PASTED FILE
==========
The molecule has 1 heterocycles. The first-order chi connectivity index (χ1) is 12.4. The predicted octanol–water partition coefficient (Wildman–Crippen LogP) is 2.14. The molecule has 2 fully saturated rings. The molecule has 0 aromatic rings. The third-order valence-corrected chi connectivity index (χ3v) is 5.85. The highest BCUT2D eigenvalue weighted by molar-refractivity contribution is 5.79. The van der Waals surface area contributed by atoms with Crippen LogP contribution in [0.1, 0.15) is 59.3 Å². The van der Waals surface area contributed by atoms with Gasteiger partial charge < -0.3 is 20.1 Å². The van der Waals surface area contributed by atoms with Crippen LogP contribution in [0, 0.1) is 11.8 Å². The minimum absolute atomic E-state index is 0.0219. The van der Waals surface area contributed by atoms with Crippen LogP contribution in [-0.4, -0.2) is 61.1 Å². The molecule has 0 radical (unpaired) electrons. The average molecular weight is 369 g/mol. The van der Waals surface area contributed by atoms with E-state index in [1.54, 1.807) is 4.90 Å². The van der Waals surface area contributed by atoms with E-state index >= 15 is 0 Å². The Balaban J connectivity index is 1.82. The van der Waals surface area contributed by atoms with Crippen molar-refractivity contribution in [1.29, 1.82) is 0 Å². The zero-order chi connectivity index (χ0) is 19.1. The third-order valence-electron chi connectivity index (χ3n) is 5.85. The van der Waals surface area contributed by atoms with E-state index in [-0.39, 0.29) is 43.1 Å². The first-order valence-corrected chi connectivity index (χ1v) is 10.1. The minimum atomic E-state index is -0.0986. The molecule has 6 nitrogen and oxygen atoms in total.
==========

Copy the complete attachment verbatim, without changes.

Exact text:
The molecule has 1 heterocycles. The first-order chi connectivity index (χ1) is 12.4. The predicted octanol–water partition coefficient (Wildman–Crippen LogP) is 2.14. The molecule has 2 fully saturated rings. The molecule has 0 aromatic rings. The third-order valence-corrected chi connectivity index (χ3v) is 5.85. The highest BCUT2D eigenvalue weighted by molar-refractivity contribution is 5.79. The van der Waals surface area contributed by atoms with Crippen LogP contribution in [0.1, 0.15) is 59.3 Å². The van der Waals surface area contributed by atoms with Gasteiger partial charge < -0.3 is 20.1 Å². The van der Waals surface area contributed by atoms with Crippen LogP contribution in [0, 0.1) is 11.8 Å². The minimum absolute atomic E-state index is 0.0219. The van der Waals surface area contributed by atoms with Crippen LogP contribution in [-0.4, -0.2) is 61.1 Å². The molecule has 0 radical (unpaired) electrons. The average molecular weight is 369 g/mol. The van der Waals surface area contributed by atoms with E-state index in [1.54, 1.807) is 4.90 Å². The van der Waals surface area contributed by atoms with E-state index >= 15 is 0 Å². The Balaban J connectivity index is 1.82. The van der Waals surface area contributed by atoms with Crippen molar-refractivity contribution in [1.29, 1.82) is 0 Å². The zero-order chi connectivity index (χ0) is 19.1. The third-order valence-electron chi connectivity index (χ3n) is 5.85. The van der Waals surface area contributed by atoms with E-state index in [-0.39, 0.29) is 43.1 Å². The first-order valence-corrected chi connectivity index (χ1v) is 10.1. The minimum atomic E-state index is -0.0986. The molecule has 6 nitrogen and oxygen atoms in total.